At the ensuing general election Newark stood as an avowed reformer and, repudiating claims of a coalition, was returned behind his uncle after a short contest against Duncombe.10 He voted for the second reading of the reintroduced reform bill, 6 July 1831, and generally for its details. He complained bitterly when The Times listed him as having opposed the disfranchisement of Appleby, 19 July, since he had in fact paired with Sir John Walsh, just as he had done earlier that day against using the 1831 census to determine the disfranchisement clauses.11 He urged revision of the game laws, 8 Aug. He divided in the minority for enfranchising resident borough freeholders, 17 Aug., but spoke in support of the government’s amendment to place Aylesbury, Cricklade, East Retford and New Shoreham on the same footing as other boroughs, 2 Sept. He voted for issuing the Liverpool writ, 5 Sept. Deliberately silent hitherto, he delivered himself of a tirade against what he saw as the absurd and often contradictory arguments of the reform bill’s opponents, 19 Sept. At Sir Robert Peel’s expense, he ridiculed the assertion that the bill favoured the northern manufacturing districts to the detriment of a largely agricultural south, and he was bemused by the paradoxical inconsistencies in the anti-reformers’ arguments, particularly over the division of counties, the £10 borough franchise and the project for colonial representation. He accordingly divided for the passage of the reform bill, 21 Sept., and Lord Ebrington’s confidence motion, 10 Oct. 1831.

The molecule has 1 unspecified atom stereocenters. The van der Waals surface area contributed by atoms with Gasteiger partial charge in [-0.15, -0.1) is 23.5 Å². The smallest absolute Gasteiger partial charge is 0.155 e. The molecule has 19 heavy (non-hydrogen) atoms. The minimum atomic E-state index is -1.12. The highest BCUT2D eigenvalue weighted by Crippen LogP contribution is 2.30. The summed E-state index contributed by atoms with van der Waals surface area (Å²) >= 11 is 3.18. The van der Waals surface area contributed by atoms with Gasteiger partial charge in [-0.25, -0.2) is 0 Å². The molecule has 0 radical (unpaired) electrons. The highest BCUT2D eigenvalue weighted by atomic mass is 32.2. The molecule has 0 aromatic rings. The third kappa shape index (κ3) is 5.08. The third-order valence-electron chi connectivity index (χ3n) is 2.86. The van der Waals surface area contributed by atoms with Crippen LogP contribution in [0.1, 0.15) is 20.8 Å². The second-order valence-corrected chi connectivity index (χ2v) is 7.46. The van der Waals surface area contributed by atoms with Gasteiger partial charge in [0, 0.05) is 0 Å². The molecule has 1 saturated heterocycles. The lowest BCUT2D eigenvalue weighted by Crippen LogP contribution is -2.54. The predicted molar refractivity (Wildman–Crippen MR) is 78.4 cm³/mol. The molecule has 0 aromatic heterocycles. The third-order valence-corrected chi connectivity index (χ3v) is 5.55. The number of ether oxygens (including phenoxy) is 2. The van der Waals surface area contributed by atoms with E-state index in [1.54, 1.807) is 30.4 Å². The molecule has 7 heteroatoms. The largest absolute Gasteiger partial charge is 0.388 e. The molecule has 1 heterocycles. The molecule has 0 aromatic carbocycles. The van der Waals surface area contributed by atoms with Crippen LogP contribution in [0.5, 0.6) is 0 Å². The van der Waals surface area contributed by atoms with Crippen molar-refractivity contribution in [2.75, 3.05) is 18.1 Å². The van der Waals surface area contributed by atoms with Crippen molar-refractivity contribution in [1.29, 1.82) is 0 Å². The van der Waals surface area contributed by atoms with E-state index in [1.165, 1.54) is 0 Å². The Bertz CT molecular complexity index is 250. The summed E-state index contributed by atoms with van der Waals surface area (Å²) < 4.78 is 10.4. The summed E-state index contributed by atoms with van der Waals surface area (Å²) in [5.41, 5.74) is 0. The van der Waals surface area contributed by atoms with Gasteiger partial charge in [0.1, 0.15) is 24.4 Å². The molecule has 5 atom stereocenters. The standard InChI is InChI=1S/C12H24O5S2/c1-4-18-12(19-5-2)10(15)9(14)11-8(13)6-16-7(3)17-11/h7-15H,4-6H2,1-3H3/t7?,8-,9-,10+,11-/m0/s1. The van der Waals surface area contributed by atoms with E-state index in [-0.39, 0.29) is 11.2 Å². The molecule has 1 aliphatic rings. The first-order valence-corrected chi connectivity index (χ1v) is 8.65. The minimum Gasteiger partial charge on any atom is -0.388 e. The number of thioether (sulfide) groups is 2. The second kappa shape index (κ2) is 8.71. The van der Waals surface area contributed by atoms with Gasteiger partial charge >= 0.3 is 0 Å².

Newark voted for the second reading of the revised reform bill, 17 Dec. 1831, and again mostly for its details. However, he opposed the creation of one Member constituencies, whose new seats he would have preferred to see divided between a smaller number of extra two Member boroughs, 23 Jan., and repeated his objections, 14 Mar. 1832, when his alternative proposal was negatived without a division. He voted for the third reading of the bill, 22 Mar., and Ebrington’s motion for an address calling on the king to appoint only ministers who would carry it unimpaired, 10 May. He welcomed the reinstatement of the government, 18 May, and urged Edward Ruthven not to hinder the progress of the Irish reform bill over the representation of Dublin, 25 June. He divided against the production of information on Portugal, 9 Feb., and, although he had cast a wayward vote on this on 26 Jan., sided with ministers for the Russian-Dutch loan, 16, 20 July. Since May he had been wooing Emily Littleton, and during discussions with her father, who made clear that she would not have a substantial dowry, he entered into ‘much explanation respecting the state of his health, concerning which he had some cause of anxiety’.12 The marriage was solemnized in August, when it was wrongly reported that his father was dying.13 Manvers, who backed Newcastle’s heir Lord Lincoln† for one of the county seats, again put Newark up for East Retford at the general election in December 1832, when he was narrowly returned as a Liberal after a contest.14 He retired at the dissolution in 1834 and died, ‘a poet of considerable merit’, in August 1850.15 His younger brother Sydney William Herbert (1825-1900), was Conservative Member for Nottinghamshire South from 1852 until succeeding as 3rd Earl Manvers in 1860.
Ref Volumes: 1820-1832
Authors: Stephen Farrell / Simon Harratt
- 1. Doncaster, Nottingham and Lincoln Gazette, 30 Aug. 1850.
- 2. Hatherton diary, 3 Nov. 1821.
- 3. J.V. Beckett, Aristocracy in England, 332; Arbuthnot Jnl. i. 109.
- 4. The Times, 5 June 1826.
- 5. Unhappy Reactionary ed. R.A. Gaunt (Thoroton Soc. rec. ser. xliii), 14.
- 6. Ibid. 54.
- 7. Ibid. 65, 67-68; Nottingham Univ. Lib. Portland mss PwH 987; Nottingham Jnl. 31 July, 14 Aug.; Doncaster, Nottingham and Lincoln Gazette, 13, 20 Aug. 1830.
- 8. Nottingham Rev. 23 July, 13 Aug. 1830.
- 9. Blackwood’s Mag. xxix (1831), 662.
- 10. Nottingham Rev. 6 May 1831; East Retford Pollbook (1831), 6-8.
- 11. The Times, 21 July 1831.
- 12. Hatherton diary, 21, 22 June .
- 13. Portland mss PwH 359.
- 14. Unhappy Reactionary, 94, 98.
- 15. Gent. Mag. (1850), ii. 432-3.